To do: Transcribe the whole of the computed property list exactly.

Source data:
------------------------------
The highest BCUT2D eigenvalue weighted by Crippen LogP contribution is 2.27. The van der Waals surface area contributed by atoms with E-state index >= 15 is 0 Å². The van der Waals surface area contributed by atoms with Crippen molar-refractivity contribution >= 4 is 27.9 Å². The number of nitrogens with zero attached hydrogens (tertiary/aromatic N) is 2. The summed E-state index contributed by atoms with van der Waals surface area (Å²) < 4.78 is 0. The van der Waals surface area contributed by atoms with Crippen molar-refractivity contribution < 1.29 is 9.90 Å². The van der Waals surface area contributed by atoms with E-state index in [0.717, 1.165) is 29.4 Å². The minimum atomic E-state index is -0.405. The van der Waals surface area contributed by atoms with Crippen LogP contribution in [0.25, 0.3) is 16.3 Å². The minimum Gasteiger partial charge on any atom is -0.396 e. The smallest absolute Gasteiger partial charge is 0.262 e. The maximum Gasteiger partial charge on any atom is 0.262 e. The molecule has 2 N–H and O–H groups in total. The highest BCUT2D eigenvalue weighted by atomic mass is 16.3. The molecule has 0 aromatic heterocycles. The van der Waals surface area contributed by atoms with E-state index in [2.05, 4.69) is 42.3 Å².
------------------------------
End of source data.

The highest BCUT2D eigenvalue weighted by Crippen LogP contribution is 2.27. The van der Waals surface area contributed by atoms with E-state index >= 15 is 0 Å². The van der Waals surface area contributed by atoms with Crippen molar-refractivity contribution >= 4 is 27.9 Å². The number of nitrogens with zero attached hydrogens (tertiary/aromatic N) is 2. The summed E-state index contributed by atoms with van der Waals surface area (Å²) < 4.78 is 0. The van der Waals surface area contributed by atoms with Crippen molar-refractivity contribution < 1.29 is 9.90 Å². The van der Waals surface area contributed by atoms with E-state index in [0.717, 1.165) is 29.4 Å². The minimum atomic E-state index is -0.405. The van der Waals surface area contributed by atoms with Crippen LogP contribution in [0.25, 0.3) is 16.3 Å². The minimum Gasteiger partial charge on any atom is -0.396 e. The smallest absolute Gasteiger partial charge is 0.262 e. The maximum Gasteiger partial charge on any atom is 0.262 e. The molecule has 2 N–H and O–H groups in total. The highest BCUT2D eigenvalue weighted by atomic mass is 16.3. The molecule has 0 aromatic heterocycles. The van der Waals surface area contributed by atoms with E-state index in [2.05, 4.69) is 42.3 Å².